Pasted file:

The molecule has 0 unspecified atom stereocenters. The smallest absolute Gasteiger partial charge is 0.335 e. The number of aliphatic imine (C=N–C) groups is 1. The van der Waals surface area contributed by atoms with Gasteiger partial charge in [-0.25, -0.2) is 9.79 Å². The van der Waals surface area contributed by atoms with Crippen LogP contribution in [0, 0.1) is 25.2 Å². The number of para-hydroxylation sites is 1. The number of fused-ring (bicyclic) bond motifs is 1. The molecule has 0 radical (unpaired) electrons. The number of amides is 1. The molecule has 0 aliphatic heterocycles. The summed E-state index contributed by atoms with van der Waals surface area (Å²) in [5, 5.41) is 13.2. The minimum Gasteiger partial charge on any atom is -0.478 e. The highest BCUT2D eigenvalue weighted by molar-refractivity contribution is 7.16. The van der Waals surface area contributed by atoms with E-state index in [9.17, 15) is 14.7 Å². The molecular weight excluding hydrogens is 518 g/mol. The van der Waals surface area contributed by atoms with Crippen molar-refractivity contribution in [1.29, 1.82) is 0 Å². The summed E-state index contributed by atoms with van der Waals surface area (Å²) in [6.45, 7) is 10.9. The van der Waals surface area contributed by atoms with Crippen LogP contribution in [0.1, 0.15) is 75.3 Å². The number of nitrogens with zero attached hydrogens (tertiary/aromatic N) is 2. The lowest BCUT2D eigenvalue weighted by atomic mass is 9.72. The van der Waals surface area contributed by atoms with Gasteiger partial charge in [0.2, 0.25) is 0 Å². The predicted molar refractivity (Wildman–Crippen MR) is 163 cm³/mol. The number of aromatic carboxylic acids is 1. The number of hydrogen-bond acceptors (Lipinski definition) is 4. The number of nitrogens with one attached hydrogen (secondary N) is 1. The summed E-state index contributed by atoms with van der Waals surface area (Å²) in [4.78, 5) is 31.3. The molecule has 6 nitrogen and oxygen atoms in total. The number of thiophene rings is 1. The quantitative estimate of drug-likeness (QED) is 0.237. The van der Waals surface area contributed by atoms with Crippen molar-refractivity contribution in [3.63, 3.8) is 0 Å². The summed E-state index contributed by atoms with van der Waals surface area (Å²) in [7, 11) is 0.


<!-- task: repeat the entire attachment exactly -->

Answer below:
The molecule has 0 unspecified atom stereocenters. The smallest absolute Gasteiger partial charge is 0.335 e. The number of aliphatic imine (C=N–C) groups is 1. The van der Waals surface area contributed by atoms with Gasteiger partial charge in [-0.25, -0.2) is 9.79 Å². The van der Waals surface area contributed by atoms with Crippen LogP contribution in [0, 0.1) is 25.2 Å². The number of para-hydroxylation sites is 1. The number of fused-ring (bicyclic) bond motifs is 1. The molecule has 0 radical (unpaired) electrons. The number of amides is 1. The molecule has 0 aliphatic heterocycles. The summed E-state index contributed by atoms with van der Waals surface area (Å²) in [5, 5.41) is 13.2. The minimum Gasteiger partial charge on any atom is -0.478 e. The highest BCUT2D eigenvalue weighted by molar-refractivity contribution is 7.16. The van der Waals surface area contributed by atoms with E-state index in [9.17, 15) is 14.7 Å². The molecular weight excluding hydrogens is 518 g/mol. The van der Waals surface area contributed by atoms with Crippen molar-refractivity contribution in [1.29, 1.82) is 0 Å². The summed E-state index contributed by atoms with van der Waals surface area (Å²) in [6.45, 7) is 10.9. The van der Waals surface area contributed by atoms with Crippen LogP contribution in [0.1, 0.15) is 75.3 Å². The number of nitrogens with zero attached hydrogens (tertiary/aromatic N) is 2. The lowest BCUT2D eigenvalue weighted by atomic mass is 9.72. The van der Waals surface area contributed by atoms with Gasteiger partial charge in [0.2, 0.25) is 0 Å². The predicted molar refractivity (Wildman–Crippen MR) is 163 cm³/mol. The number of aromatic carboxylic acids is 1. The number of hydrogen-bond acceptors (Lipinski definition) is 4. The number of nitrogens with one attached hydrogen (secondary N) is 1. The summed E-state index contributed by atoms with van der Waals surface area (Å²) in [4.78, 5) is 31.3. The molecule has 6 nitrogen and oxygen atoms in total. The number of thiophene rings is 1. The quantitative estimate of drug-likeness (QED) is 0.237. The van der Waals surface area contributed by atoms with Crippen molar-refractivity contribution in [3.63, 3.8) is 0 Å². The summed E-state index contributed by atoms with van der Waals surface area (Å²) in [7, 11) is 0.